May 20, 2024  
College Catalog 2024-2025 
College Catalog 2024-2025
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HUMN 1750 - Introduction to Mythology

Credit Hours: 3.00

Prerequisites: None

An introductory outline of myths and legends from ancient Greece, Rome, the Middle East and Northern Europe, together with more recent and non‑European parallels. Recurring themes and structures will be examined. Students will be introduced in stages to the subject matter for its own sake while analyzing the human thought behind each myth, plus its influence on literature, art and film.

Billable Contact Hours: 3

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Outcome 1: Upon completion of this course, students will be able to identify characters common to Greek and/or Roman myths, in terms of name, Greek-Roman equivalency, functions, and attributes.

Objectives: In class discussions, in response to video presentations, and on multiple choice tests:

  1. Identify Greek-Roman equivalency of mythological character names.
  2. Discuss functions of mythological characters.
  3. Discuss attributes of mythological characters.

Outcome 2: Upon completion of the course, students will be able to identify or recognize sources of myths from ancient Greek and Roman poets to recent collectors, and to locate such sources in their appropriate geographical and chronological context.

Objectives: Discuss the following works in terms of general context in time and place:

  1. Ancient Greek myths: Homer (especially Odyssey), Hesiod (especially Theogony).
  2. Roman sources: Vergil (Aeneid) and/or Ovid (Metamorphoses).
  3. Other mythologies (substantial samples of any two of the following: Norse or other Germanic material; Native American myths; Indian or other Asian traditions; Hawaiian myths.)

Outcome 3: Upon completion of this course, students will be able to apply theories which have been developed to interpret specific motifs in myth.


  1. Identify at least 6 of the following modes of interpretation.
    1. Allegory
    2. Euhemerism
    3. Solar imagery and/or other implicit nature-etiology
    4. Problems of historical origin (when given in class)
    5. Linguistic issues (when given in class)
    6. Ritual-based etiologies
    7. Shamanic references
    8. Psychological interpretations (including Jung’s archetype theory and Campbell’s application of it to the neo-subjectivist approach)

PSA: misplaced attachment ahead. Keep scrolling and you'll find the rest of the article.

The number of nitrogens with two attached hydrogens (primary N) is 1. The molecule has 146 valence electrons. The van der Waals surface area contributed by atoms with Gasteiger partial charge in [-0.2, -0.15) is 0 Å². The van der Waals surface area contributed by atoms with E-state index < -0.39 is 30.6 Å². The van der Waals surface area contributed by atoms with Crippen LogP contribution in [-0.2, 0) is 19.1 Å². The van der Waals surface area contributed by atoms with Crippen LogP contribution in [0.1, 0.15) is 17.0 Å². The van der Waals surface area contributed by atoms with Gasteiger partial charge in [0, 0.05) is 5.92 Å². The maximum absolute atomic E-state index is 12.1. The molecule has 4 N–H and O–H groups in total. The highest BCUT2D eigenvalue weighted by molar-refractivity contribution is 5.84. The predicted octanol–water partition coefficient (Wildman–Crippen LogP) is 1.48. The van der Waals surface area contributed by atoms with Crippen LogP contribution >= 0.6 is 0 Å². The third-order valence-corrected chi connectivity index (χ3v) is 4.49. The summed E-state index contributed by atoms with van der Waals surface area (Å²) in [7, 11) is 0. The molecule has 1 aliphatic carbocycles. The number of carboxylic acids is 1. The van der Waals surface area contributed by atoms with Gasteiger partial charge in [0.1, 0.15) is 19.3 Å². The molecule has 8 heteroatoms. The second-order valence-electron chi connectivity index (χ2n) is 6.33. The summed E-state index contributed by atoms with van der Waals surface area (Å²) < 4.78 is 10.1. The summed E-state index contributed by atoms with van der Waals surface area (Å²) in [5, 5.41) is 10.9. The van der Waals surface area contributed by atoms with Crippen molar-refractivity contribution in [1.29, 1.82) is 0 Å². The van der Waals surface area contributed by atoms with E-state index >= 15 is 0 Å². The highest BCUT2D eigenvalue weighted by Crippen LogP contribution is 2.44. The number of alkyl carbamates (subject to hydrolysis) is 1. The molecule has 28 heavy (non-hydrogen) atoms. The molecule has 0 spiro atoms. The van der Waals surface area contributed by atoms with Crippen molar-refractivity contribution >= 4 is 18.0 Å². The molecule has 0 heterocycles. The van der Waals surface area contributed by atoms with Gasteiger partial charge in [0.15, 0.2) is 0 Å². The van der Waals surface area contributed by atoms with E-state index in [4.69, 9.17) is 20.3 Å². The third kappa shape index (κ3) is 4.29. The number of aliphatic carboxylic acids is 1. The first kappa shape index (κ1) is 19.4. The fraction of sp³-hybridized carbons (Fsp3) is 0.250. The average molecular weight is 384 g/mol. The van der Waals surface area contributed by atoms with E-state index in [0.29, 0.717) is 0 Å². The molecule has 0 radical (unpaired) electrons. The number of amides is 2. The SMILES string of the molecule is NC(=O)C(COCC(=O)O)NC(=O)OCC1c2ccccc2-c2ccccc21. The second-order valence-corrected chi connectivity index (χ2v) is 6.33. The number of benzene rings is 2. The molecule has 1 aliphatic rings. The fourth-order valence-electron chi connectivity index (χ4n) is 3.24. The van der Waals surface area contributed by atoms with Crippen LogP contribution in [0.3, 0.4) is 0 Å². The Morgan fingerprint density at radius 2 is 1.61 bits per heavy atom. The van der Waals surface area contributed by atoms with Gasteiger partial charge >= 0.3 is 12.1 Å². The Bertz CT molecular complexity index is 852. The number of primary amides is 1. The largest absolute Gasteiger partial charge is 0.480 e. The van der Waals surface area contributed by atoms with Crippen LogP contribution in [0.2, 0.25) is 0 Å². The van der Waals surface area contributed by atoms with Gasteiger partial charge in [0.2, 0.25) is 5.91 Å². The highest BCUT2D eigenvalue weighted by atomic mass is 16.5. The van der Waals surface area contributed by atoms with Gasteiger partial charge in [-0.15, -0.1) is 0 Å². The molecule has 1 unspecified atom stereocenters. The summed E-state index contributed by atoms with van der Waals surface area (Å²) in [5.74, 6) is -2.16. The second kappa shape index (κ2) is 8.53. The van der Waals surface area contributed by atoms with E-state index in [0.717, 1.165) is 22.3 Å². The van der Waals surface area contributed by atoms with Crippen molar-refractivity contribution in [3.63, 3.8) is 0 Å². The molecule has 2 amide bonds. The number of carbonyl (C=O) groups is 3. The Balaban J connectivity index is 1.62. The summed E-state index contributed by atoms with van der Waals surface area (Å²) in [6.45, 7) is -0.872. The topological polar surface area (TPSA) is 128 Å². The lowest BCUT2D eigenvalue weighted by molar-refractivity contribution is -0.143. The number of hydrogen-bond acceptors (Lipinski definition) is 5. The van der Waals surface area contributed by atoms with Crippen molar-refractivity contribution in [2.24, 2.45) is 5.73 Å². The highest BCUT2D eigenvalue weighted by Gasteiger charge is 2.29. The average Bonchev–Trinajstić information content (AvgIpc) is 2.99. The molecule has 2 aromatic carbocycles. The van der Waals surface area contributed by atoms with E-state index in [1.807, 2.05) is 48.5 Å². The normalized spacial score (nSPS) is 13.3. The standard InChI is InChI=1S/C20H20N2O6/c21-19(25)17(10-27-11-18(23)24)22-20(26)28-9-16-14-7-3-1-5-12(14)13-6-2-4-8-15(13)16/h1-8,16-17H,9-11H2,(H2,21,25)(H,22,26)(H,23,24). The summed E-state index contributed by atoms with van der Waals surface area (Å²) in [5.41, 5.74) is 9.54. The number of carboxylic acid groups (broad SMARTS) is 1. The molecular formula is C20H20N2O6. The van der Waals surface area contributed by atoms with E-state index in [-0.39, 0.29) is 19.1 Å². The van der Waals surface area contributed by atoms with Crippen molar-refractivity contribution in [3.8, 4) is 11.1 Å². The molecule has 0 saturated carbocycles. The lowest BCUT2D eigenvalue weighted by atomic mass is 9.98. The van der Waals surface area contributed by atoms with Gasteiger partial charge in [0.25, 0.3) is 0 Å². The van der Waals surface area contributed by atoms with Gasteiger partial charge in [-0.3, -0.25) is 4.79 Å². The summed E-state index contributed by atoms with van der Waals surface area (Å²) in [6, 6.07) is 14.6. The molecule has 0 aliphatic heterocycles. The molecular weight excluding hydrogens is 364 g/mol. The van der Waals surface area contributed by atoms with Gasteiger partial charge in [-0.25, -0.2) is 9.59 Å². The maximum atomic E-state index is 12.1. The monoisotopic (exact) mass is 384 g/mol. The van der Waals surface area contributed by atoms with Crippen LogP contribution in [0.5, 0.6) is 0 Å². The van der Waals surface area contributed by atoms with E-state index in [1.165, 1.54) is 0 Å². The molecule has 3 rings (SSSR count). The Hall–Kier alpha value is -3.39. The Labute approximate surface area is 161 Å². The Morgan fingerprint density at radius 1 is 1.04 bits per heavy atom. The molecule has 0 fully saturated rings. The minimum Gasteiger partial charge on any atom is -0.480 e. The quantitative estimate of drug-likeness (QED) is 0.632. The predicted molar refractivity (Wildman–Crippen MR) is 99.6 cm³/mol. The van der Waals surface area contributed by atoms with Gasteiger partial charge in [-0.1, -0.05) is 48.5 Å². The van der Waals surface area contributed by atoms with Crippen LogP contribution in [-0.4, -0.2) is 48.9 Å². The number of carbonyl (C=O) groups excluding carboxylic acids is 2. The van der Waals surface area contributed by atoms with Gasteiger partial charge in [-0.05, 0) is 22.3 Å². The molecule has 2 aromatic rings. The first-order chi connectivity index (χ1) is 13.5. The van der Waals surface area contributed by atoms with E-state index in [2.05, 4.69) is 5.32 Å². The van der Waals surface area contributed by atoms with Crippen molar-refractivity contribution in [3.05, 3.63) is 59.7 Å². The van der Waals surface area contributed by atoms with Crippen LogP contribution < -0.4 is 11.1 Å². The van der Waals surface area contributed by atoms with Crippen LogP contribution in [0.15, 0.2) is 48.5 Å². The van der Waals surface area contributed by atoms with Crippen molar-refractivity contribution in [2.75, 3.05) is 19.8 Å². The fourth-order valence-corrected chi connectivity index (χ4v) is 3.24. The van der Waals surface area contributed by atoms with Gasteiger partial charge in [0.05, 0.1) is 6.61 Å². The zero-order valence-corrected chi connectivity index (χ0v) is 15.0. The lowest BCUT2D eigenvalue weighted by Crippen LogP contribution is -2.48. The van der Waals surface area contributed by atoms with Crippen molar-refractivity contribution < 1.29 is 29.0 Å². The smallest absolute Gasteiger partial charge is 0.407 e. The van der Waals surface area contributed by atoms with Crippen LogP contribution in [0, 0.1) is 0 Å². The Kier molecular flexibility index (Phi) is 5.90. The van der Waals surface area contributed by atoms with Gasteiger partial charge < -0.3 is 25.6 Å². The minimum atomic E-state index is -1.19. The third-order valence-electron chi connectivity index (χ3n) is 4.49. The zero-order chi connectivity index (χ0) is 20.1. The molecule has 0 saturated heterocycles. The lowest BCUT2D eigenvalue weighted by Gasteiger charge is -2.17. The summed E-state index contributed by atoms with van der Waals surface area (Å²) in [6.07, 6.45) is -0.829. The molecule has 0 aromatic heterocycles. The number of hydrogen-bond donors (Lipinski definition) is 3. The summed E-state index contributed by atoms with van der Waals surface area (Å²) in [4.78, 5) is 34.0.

9. Structural analysis (including Propp’s linear approach and Lévi-Strauss’ non-linear polarization technique)
  2. Associate above theories with an appropriate ancient or modern theorist.
  3. Apply such theories to the students’ own discussions (in class, in essays and on tests) in order to elucidate multiple meanings from specified myths.

Outcome 4: Upon completion of this course, students will be able to exhibit use of mythological terminology.

Objectives: Define and use (in class, in essays, and on tests) the following terms.

  1. Allegory
  2. Euhemerism
  3. Etiological myth
  4. Solar myth
  5. Lunar myth
  6. Chthonic myth
  7. Katabasis
  8. Initiatory ritual
  9. Shamanism
  10. Totemism
  11. Motif
  12. Structure
  13. Archetype
  14. Stereotype
  15. Trickster
  16. Linear sequence
  17. Polarization

Outcome 5: Upon completion of this course, students will be able to analyze myths.


  1. Identify the structure of myths.
  2. Assign myths to specific categories (such as trickster-myths, creation-myths, etiologies, allegories, etc.).
  3. Critically analyze myths.

  • Communication: The graduate can communicate effectively for the intended purpose and audience.
  • Critical Thinking: The graduate can make informed decisions after analyzing information or evidence related to the issue.
  • Global Literacy: The graduate can analyze human behavior or experiences through cultural, social, political, or economic perspectives.
  • Information Literacy: The graduate can responsibly use information gathered from a variety of formats in order to complete a task.
  • Quantitative Reasoning: The graduate can apply quantitative methods or evidence to solve problems or make judgments.
  • Scientific Literacy: The graduate can produce or interpret scientific information presented in a variety of formats.
CDO marked YES apply to this course:
The term’s work will be scheduled in the following units.
UNIT 1 Attitudes to myth; definitions; Modern critics and their contributions to the subject.
UNIT 2 Greek gods and goddesses, their roles and functions, especially in Homer’s Odyssey. Monsters, Tricksters, importance of the Psychopomp. UNIT 3 Modern critics (continued): structural devices and observations. Introduction to Norse culture and myths. Examples of Creation-Myths.
UNIT 4 Greek creation myths. Symbolism; Sympathetic Magic; Totem; Taboo. Psychology-based criticism of myths.
Attitudes to life vs. death; Afterlife, Underworld, Immortality, Sacral Kingship and fertility ritual.
UNIT 5 Conclusion of the course: Application of all criticism-theories to the Odyssey as a whole. At the end of each unit there will be a Unit Test.
Test #5 is the Final Examination.
Primary Faculty
Farrow, Jim
Secondary Faculty

Associate Dean
Parker, Catherine
Pritchett, Marie

Primary Syllabus - Macomb Community College, 14500 E 12 Mile Road, Warren, MI 48088

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